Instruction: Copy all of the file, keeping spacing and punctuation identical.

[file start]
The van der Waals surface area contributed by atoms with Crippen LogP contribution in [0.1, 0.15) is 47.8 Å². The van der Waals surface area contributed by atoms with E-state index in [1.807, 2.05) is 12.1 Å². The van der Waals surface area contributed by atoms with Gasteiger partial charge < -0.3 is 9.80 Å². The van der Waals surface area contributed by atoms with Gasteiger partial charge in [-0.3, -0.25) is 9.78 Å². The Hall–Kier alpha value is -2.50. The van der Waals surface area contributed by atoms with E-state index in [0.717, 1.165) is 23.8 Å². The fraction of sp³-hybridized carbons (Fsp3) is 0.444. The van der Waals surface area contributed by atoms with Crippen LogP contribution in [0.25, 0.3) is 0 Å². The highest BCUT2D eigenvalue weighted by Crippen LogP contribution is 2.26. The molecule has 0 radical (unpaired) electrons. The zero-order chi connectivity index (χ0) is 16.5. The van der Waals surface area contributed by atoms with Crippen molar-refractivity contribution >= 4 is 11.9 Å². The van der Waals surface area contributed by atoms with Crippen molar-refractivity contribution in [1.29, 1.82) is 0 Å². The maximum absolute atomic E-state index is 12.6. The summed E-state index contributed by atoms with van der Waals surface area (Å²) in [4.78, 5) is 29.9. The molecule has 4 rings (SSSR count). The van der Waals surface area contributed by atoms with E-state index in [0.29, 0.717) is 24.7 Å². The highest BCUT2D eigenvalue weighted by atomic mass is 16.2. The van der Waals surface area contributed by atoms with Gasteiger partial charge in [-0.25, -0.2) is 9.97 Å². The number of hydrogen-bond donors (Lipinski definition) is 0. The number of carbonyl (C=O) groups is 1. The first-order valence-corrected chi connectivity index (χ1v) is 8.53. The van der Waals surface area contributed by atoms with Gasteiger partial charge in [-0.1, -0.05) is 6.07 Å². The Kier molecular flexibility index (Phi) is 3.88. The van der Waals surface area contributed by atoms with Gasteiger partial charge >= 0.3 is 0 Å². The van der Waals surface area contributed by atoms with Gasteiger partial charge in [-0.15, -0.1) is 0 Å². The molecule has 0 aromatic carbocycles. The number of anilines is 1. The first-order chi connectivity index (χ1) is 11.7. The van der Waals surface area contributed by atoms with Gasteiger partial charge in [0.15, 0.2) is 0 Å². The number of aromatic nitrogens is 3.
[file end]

The van der Waals surface area contributed by atoms with Crippen LogP contribution in [0.1, 0.15) is 47.8 Å². The van der Waals surface area contributed by atoms with E-state index in [1.807, 2.05) is 12.1 Å². The van der Waals surface area contributed by atoms with Gasteiger partial charge < -0.3 is 9.80 Å². The van der Waals surface area contributed by atoms with Gasteiger partial charge in [-0.3, -0.25) is 9.78 Å². The Hall–Kier alpha value is -2.50. The van der Waals surface area contributed by atoms with E-state index in [0.717, 1.165) is 23.8 Å². The fraction of sp³-hybridized carbons (Fsp3) is 0.444. The van der Waals surface area contributed by atoms with Crippen LogP contribution in [0.25, 0.3) is 0 Å². The highest BCUT2D eigenvalue weighted by Crippen LogP contribution is 2.26. The molecule has 0 radical (unpaired) electrons. The zero-order chi connectivity index (χ0) is 16.5. The van der Waals surface area contributed by atoms with Crippen molar-refractivity contribution >= 4 is 11.9 Å². The van der Waals surface area contributed by atoms with Crippen molar-refractivity contribution in [1.29, 1.82) is 0 Å². The maximum absolute atomic E-state index is 12.6. The summed E-state index contributed by atoms with van der Waals surface area (Å²) in [4.78, 5) is 29.9. The molecule has 4 rings (SSSR count). The van der Waals surface area contributed by atoms with E-state index in [0.29, 0.717) is 24.7 Å². The highest BCUT2D eigenvalue weighted by atomic mass is 16.2. The van der Waals surface area contributed by atoms with Gasteiger partial charge in [-0.25, -0.2) is 9.97 Å². The number of hydrogen-bond donors (Lipinski definition) is 0. The number of carbonyl (C=O) groups is 1. The first-order valence-corrected chi connectivity index (χ1v) is 8.53. The van der Waals surface area contributed by atoms with Gasteiger partial charge in [-0.1, -0.05) is 6.07 Å². The Kier molecular flexibility index (Phi) is 3.88. The van der Waals surface area contributed by atoms with Gasteiger partial charge >= 0.3 is 0 Å². The van der Waals surface area contributed by atoms with Gasteiger partial charge in [-0.15, -0.1) is 0 Å². The molecule has 0 aromatic carbocycles. The number of anilines is 1. The first-order chi connectivity index (χ1) is 11.7. The van der Waals surface area contributed by atoms with Gasteiger partial charge in [0.15, 0.2) is 0 Å². The number of aromatic nitrogens is 3.